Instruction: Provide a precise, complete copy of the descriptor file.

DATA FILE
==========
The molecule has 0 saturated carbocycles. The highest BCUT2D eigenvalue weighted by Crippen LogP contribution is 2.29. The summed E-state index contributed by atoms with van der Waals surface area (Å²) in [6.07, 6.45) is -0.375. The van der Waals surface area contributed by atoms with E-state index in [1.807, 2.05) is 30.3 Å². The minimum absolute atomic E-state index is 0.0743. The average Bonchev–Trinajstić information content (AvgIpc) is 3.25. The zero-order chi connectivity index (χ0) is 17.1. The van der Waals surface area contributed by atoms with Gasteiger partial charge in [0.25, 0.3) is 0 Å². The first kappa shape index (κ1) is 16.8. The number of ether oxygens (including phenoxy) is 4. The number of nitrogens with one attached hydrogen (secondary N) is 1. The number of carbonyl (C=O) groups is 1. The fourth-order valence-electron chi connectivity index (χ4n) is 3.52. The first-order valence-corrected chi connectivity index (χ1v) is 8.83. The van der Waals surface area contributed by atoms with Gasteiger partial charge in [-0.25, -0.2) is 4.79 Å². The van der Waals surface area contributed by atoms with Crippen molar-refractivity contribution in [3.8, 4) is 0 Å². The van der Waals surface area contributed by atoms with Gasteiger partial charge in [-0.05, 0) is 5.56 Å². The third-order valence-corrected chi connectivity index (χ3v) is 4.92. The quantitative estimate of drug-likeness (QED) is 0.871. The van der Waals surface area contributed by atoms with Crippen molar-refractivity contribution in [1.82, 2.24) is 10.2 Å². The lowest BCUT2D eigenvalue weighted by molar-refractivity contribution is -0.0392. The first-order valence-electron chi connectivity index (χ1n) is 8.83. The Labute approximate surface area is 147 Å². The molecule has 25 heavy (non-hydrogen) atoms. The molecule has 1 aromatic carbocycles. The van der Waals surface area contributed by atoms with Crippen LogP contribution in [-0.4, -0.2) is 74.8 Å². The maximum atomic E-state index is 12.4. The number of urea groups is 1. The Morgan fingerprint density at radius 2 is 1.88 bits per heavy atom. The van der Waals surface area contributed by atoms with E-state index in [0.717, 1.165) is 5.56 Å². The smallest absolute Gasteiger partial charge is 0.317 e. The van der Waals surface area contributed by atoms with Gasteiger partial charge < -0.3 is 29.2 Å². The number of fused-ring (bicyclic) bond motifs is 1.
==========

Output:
The molecule has 0 saturated carbocycles. The highest BCUT2D eigenvalue weighted by Crippen LogP contribution is 2.29. The summed E-state index contributed by atoms with van der Waals surface area (Å²) in [6.07, 6.45) is -0.375. The van der Waals surface area contributed by atoms with E-state index in [1.807, 2.05) is 30.3 Å². The minimum absolute atomic E-state index is 0.0743. The average Bonchev–Trinajstić information content (AvgIpc) is 3.25. The zero-order chi connectivity index (χ0) is 17.1. The van der Waals surface area contributed by atoms with Gasteiger partial charge in [0.25, 0.3) is 0 Å². The first kappa shape index (κ1) is 16.8. The number of ether oxygens (including phenoxy) is 4. The number of nitrogens with one attached hydrogen (secondary N) is 1. The number of carbonyl (C=O) groups is 1. The fourth-order valence-electron chi connectivity index (χ4n) is 3.52. The first-order valence-corrected chi connectivity index (χ1v) is 8.83. The van der Waals surface area contributed by atoms with Gasteiger partial charge in [-0.25, -0.2) is 4.79 Å². The van der Waals surface area contributed by atoms with Crippen molar-refractivity contribution in [3.8, 4) is 0 Å². The van der Waals surface area contributed by atoms with Gasteiger partial charge in [-0.05, 0) is 5.56 Å². The third-order valence-corrected chi connectivity index (χ3v) is 4.92. The quantitative estimate of drug-likeness (QED) is 0.871. The van der Waals surface area contributed by atoms with Crippen molar-refractivity contribution in [1.82, 2.24) is 10.2 Å². The lowest BCUT2D eigenvalue weighted by molar-refractivity contribution is -0.0392. The first-order valence-electron chi connectivity index (χ1n) is 8.83. The Labute approximate surface area is 147 Å². The molecule has 25 heavy (non-hydrogen) atoms. The molecule has 1 aromatic carbocycles. The van der Waals surface area contributed by atoms with Crippen LogP contribution in [-0.4, -0.2) is 74.8 Å². The maximum atomic E-state index is 12.4. The number of urea groups is 1. The Morgan fingerprint density at radius 2 is 1.88 bits per heavy atom. The van der Waals surface area contributed by atoms with E-state index in [0.717, 1.165) is 5.56 Å². The smallest absolute Gasteiger partial charge is 0.317 e. The van der Waals surface area contributed by atoms with Gasteiger partial charge < -0.3 is 29.2 Å². The number of fused-ring (bicyclic) bond motifs is 1.